Storing[edit]

Firewood stacks at Pühtitsa Convent in Estonia are about 6 meters high.
Stacked with crib end, in eastern France, covered by terracotta tiles.
Stacking firewood in a shed

There are many ways to store firewood. These range from simple piles to free-standing stacks, to specialized structures. Usually the goal of storing wood is to keep water away from it and to continue the drying process.

Stacks: The simplest stack is where logs are placed next to and on top of each other, forming a line the width of the logs. The height of the stack can vary, generally depending upon how the ends are constructed. Without constructing ends, the length of the log and length help determine the height of a free-standing stack.

There is debate as whether wood will dry quicker when covered. There is a trade off between the surface of the wood getting wet and allowing as much wind and sun as possible to access the stack. This cover can be almost any material – a large piece of plywood, sheet metal, terracotta tiles, or an oiled canvas cloth, even cheap plastic sheeting may also be used. Wood will not dry when completely covered. Ideally pallets or scrap wood should be used to raise the wood from the ground, reducing rot and increasing air flow.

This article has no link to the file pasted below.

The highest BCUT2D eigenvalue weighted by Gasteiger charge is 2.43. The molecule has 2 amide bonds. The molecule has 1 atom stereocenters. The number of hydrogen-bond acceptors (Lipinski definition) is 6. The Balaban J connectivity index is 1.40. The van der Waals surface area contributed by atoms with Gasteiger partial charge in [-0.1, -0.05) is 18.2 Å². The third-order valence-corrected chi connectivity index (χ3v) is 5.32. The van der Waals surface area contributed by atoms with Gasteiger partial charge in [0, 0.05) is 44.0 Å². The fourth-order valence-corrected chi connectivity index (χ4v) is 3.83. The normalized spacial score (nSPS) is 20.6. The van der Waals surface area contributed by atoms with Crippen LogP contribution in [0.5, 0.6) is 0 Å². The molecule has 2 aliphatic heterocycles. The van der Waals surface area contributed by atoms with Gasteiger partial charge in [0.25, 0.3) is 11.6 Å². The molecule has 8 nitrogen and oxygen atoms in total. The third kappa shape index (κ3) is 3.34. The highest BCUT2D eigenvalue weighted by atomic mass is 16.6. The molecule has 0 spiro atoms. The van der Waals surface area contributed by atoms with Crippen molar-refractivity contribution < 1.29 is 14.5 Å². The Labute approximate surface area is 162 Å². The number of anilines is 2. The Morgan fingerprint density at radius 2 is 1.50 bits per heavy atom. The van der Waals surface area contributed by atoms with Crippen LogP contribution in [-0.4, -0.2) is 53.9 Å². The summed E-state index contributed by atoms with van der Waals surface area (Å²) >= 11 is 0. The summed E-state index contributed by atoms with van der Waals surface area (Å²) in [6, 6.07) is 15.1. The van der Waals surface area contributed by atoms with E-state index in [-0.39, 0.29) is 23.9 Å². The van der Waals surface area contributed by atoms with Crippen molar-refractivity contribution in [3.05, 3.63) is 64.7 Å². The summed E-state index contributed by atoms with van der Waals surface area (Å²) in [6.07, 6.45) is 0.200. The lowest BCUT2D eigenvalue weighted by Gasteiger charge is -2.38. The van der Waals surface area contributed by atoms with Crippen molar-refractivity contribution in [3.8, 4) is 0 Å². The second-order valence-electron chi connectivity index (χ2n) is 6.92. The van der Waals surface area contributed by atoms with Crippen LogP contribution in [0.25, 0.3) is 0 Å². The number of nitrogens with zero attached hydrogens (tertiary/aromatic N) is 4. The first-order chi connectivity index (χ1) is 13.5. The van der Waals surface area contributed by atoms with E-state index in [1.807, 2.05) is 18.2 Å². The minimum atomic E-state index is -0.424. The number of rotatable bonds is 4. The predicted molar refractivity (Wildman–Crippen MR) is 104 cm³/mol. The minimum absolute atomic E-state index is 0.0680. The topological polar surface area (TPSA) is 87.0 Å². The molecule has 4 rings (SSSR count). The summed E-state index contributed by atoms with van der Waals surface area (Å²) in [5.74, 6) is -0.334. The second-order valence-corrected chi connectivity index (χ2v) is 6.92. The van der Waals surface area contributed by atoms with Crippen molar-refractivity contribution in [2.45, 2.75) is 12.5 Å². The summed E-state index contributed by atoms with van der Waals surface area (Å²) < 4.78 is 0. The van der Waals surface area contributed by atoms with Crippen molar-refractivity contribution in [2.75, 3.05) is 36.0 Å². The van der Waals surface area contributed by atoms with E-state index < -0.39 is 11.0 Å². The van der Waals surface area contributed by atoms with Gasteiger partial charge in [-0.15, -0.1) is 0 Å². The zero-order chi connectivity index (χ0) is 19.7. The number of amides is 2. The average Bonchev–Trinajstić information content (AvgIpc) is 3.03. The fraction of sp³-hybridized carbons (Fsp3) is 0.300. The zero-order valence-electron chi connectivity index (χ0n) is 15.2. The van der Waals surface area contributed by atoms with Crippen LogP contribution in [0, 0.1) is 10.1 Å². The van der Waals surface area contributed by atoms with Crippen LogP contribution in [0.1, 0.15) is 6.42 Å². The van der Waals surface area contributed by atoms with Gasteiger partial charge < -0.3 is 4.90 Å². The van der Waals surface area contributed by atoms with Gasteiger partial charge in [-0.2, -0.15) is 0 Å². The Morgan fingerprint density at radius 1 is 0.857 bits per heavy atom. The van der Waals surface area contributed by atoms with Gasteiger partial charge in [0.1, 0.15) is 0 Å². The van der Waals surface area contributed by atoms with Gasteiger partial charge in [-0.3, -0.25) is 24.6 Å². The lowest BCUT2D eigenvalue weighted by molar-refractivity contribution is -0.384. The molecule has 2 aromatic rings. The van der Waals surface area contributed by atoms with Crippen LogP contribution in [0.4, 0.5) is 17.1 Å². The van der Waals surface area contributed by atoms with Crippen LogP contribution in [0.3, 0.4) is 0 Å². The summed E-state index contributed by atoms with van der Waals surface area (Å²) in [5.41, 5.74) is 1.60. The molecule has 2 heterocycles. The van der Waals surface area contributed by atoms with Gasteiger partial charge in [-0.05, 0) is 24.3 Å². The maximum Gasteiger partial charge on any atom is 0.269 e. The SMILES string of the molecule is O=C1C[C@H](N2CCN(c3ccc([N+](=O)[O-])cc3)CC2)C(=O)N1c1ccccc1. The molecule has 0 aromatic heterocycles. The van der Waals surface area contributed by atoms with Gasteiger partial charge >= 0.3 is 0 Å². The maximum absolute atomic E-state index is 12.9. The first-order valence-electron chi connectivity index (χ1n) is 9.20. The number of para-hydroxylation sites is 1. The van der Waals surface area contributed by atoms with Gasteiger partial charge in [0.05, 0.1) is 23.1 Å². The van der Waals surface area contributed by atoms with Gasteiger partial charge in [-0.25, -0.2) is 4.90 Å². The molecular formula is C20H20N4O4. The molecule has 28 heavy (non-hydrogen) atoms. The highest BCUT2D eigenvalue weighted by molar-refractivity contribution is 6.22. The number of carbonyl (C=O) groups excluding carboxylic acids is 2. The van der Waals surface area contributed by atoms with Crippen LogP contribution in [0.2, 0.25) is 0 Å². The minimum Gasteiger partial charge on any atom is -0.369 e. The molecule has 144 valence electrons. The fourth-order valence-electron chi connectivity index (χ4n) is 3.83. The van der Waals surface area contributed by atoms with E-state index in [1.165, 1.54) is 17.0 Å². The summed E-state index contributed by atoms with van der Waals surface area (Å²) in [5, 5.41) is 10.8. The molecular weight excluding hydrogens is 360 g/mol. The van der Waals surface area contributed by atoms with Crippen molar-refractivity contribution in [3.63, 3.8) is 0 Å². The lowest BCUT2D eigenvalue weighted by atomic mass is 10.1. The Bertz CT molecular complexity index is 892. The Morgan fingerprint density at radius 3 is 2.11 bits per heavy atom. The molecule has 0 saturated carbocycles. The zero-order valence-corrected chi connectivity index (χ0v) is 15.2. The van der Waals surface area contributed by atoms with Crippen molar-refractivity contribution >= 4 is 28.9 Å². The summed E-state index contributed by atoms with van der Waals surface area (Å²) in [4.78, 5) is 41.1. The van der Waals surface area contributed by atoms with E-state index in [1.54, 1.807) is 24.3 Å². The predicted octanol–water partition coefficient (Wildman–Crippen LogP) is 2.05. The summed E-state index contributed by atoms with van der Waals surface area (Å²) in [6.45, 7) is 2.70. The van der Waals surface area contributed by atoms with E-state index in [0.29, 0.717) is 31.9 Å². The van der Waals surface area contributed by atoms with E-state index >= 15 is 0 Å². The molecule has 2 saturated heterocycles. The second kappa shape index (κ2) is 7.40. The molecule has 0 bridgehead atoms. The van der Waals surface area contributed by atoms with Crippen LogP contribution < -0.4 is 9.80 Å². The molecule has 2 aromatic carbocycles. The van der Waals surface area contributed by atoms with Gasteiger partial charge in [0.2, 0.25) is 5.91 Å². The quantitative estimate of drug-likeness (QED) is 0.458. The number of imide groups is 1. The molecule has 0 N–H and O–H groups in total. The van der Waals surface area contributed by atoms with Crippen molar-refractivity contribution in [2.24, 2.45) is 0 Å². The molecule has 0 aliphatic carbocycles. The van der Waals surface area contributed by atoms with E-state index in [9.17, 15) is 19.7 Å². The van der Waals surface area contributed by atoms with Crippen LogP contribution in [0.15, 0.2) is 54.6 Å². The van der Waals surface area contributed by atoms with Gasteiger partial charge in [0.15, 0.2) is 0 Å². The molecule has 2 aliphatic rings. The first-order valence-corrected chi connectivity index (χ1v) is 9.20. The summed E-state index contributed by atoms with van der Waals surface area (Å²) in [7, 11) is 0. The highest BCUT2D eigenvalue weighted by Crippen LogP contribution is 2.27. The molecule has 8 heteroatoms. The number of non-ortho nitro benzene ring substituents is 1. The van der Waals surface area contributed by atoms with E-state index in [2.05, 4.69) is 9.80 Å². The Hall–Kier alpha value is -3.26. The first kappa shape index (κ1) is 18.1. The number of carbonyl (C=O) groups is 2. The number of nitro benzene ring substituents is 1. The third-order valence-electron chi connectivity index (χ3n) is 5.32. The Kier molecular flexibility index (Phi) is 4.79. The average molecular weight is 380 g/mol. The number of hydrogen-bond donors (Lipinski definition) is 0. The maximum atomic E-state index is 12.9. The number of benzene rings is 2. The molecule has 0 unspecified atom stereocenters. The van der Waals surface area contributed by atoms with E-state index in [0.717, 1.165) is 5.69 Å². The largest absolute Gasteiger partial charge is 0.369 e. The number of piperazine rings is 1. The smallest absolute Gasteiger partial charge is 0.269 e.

There are many ways to create the ends of a stack. In some areas, creating a crib end by alternating pairs of logs helps stabilize the end. A stake or pole placed in the ground is another way to end the pile. A series of stacked logs at the end, each with a cord tied to it and the free end of the cord wrapped to log in the middle of the pile, is another way.

Under a roof: There are no concerns about the wood being subjected to rain, snow or run-off. The methods for stacking depend on the structure and layout desired. Whether split, or in 'rounds' (flush-cut and unsplit segments of logs), the wood should be stacked lengthwise, which is the most stable and practical method. Again though, if the wood needs further seasoning there should be adequate air flow through the stack.